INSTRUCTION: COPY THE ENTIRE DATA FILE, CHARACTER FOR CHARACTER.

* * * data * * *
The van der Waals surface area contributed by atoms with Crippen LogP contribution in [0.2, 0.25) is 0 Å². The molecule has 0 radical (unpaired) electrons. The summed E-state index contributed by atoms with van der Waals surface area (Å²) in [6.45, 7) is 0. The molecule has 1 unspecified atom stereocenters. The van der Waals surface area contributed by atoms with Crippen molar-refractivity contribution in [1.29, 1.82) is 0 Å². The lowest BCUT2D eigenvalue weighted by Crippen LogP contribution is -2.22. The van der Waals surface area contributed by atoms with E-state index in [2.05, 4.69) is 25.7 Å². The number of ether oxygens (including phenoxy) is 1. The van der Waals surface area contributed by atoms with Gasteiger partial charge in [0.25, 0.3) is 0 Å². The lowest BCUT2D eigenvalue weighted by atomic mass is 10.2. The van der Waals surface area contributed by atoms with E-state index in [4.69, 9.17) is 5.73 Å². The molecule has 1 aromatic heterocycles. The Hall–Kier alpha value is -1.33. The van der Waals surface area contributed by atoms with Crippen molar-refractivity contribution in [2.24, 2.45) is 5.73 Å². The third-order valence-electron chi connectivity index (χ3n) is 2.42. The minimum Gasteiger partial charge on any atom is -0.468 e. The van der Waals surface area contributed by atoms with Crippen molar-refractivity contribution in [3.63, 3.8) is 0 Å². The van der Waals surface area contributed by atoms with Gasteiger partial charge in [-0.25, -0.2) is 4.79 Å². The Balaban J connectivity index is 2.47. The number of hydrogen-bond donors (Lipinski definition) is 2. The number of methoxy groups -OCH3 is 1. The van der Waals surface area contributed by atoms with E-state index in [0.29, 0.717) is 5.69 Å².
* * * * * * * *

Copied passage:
The van der Waals surface area contributed by atoms with Crippen LogP contribution in [0.2, 0.25) is 0 Å². The molecule has 0 radical (unpaired) electrons. The summed E-state index contributed by atoms with van der Waals surface area (Å²) in [6.45, 7) is 0. The molecule has 1 unspecified atom stereocenters. The van der Waals surface area contributed by atoms with Crippen molar-refractivity contribution in [1.29, 1.82) is 0 Å². The lowest BCUT2D eigenvalue weighted by Crippen LogP contribution is -2.22. The van der Waals surface area contributed by atoms with E-state index in [2.05, 4.69) is 25.7 Å². The number of ether oxygens (including phenoxy) is 1. The van der Waals surface area contributed by atoms with Gasteiger partial charge in [0.25, 0.3) is 0 Å². The lowest BCUT2D eigenvalue weighted by atomic mass is 10.2. The van der Waals surface area contributed by atoms with E-state index in [4.69, 9.17) is 5.73 Å². The molecule has 1 aromatic heterocycles. The Hall–Kier alpha value is -1.33. The van der Waals surface area contributed by atoms with Crippen molar-refractivity contribution in [2.24, 2.45) is 5.73 Å². The third-order valence-electron chi connectivity index (χ3n) is 2.42. The minimum Gasteiger partial charge on any atom is -0.468 e. The van der Waals surface area contributed by atoms with Crippen molar-refractivity contribution in [3.63, 3.8) is 0 Å². The van der Waals surface area contributed by atoms with Gasteiger partial charge in [-0.25, -0.2) is 4.79 Å². The Balaban J connectivity index is 2.47. The number of hydrogen-bond donors (Lipinski definition) is 2. The number of methoxy groups -OCH3 is 1. The van der Waals surface area contributed by atoms with E-state index in [0.29, 0.717) is 5.69 Å².